Heart attacks, stroke and cardiac arrest are all life-threatening, and every second is critical in regard to response time and treatment. If you or someone around you is experiencing any of the following symptoms identified by the American Heart Association, call 9-1-1 immediately to receive help and treatment as quickly as possible.

Symptoms of a heart attack:
Chest discomfort. Most heart attacks involve discomfort in the center of the chest that lasts more than a few minutes, or that goes away and comes back. It can feel like uncomfortable pressure, squeezing, fullness or pain.
Discomfort in other areas of the upper body. Symptoms can include pain or discomfort in one or both arms, the back, neck, jaw or stomach.
Shortness of breath with or without chest discomfort.
Other signs may include breaking out in a cold sweat, nausea or lightheadedness.

Symptoms of a stroke:
Face drooping. If you notice one side of your or someone else’s face drooping, or if it is numb, this is a telltale sign of a stroke. If you are uncertain, ask the person to smile. If their smile droops on one side, they are likely having a stroke and it’s time to call 9-1-1.
Arm weakness. Many stroke victims experience weakness or numbness in one arm.
Speech difficulty. Speech may be slurred, prohibited or difficult to understand. If someone you are with is experiencing this, ask him or her to repeat a simple sentence, like “the sky is blue.” If he or she cannot, call 9-1-1 immediately.

Symptoms of cardiac arrest:
Sudden loss of responsiveness. If the person does not respond when tapped on the shoulder, they are likely experiencing cardiac arrest.
No normal breathing. The victim does not take a normal breath when you tilt the head up and check for at least five seconds.

If you have heart disease or condition or have survived a stroke, you may be considered higher risk for COVID-19 complications, but don’t delay routine care. Call your doctor as you may be able to get advice over the phone or use telehealth for a virtual visit.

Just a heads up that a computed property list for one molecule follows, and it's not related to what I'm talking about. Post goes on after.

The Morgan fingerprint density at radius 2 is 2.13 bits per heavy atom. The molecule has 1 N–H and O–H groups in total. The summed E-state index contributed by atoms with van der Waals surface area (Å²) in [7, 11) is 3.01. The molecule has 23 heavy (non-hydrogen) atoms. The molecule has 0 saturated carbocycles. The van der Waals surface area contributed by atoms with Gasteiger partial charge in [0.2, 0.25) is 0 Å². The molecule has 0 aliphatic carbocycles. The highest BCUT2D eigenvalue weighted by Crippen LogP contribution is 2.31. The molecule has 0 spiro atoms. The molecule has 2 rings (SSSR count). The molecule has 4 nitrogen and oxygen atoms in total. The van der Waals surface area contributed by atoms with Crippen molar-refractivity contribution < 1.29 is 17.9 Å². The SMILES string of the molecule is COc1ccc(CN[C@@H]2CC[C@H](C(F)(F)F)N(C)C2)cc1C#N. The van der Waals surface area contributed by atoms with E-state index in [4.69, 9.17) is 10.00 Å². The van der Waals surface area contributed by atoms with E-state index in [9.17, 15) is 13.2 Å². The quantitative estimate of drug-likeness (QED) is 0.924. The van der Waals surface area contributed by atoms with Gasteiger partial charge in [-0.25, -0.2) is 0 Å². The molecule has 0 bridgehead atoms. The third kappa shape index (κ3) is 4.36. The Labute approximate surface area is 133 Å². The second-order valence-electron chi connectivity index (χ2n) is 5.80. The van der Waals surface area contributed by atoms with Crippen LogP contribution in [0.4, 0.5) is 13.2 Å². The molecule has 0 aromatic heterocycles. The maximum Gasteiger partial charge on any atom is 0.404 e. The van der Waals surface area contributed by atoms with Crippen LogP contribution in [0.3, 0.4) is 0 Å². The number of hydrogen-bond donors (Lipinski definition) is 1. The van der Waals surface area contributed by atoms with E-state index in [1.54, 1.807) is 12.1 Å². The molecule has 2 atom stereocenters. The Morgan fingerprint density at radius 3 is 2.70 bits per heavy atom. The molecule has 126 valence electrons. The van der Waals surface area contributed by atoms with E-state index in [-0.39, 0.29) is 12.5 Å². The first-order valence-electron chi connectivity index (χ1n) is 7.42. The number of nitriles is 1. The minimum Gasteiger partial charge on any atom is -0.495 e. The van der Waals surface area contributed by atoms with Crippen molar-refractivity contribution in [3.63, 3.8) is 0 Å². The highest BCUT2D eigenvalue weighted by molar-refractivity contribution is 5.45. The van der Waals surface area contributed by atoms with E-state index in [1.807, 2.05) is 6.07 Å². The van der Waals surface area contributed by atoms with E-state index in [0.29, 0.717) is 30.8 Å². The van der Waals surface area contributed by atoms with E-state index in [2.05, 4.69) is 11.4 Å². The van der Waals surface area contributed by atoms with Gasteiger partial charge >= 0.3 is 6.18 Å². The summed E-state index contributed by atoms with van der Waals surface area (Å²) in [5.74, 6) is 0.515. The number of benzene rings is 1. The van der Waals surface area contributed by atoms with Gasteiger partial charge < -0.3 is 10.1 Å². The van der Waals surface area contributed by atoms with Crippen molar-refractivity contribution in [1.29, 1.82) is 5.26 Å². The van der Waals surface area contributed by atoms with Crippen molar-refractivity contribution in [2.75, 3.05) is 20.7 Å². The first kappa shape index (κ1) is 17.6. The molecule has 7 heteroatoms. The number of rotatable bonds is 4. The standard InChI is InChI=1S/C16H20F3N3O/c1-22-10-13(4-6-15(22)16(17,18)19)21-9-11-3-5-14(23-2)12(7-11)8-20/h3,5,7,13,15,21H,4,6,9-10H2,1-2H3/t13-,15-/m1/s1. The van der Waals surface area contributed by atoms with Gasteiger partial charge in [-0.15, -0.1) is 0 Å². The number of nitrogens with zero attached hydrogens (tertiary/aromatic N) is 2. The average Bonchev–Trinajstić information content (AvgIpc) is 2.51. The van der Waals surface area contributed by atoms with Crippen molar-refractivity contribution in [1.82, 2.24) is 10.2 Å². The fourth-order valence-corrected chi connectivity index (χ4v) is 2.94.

Maria Parham Health is proud to be an accredited Chest Pain Center (list additional heart or stroke-related accreditations and designations) demonstrating our ongoing commitment to our community’s heart health.

In the event of a heart-related emergency, know the signs and symptoms and call 9-1-1. Acting quickly may save a life, including your own.

For additional information  American Heart Association website >> or Maria Parham Health >>

Social Distancing at the Farmers Market

• Do NOT crowd others in line
• Consider shopping at non peak days or times
• Do NOT bring unnecessary people shopping with you
• Follow vendor requests
• Markets should require people with symptoms not attend
• Some markets are limiting the number of guests at a time
• Some markets may offer pre­orders and online payment

social distancing at the farmers market flyer

Flyer >>

Is Coronavirus a Concern On Fresh Produce?

CDC, FDA and USDA are not aware of any reports at this time of human illnesses that suggest coronavirus can be transmitted by food or food packaging. However, it is always important to follow good hygiene practices (i.e., wash hands and surfaces often, separate raw meat from other foods, cook to the right temperature, refrigerate foods promptly) when handling or preparing foods.

Retail Produce Food Safety COVID-19 Flyer

Flyer >>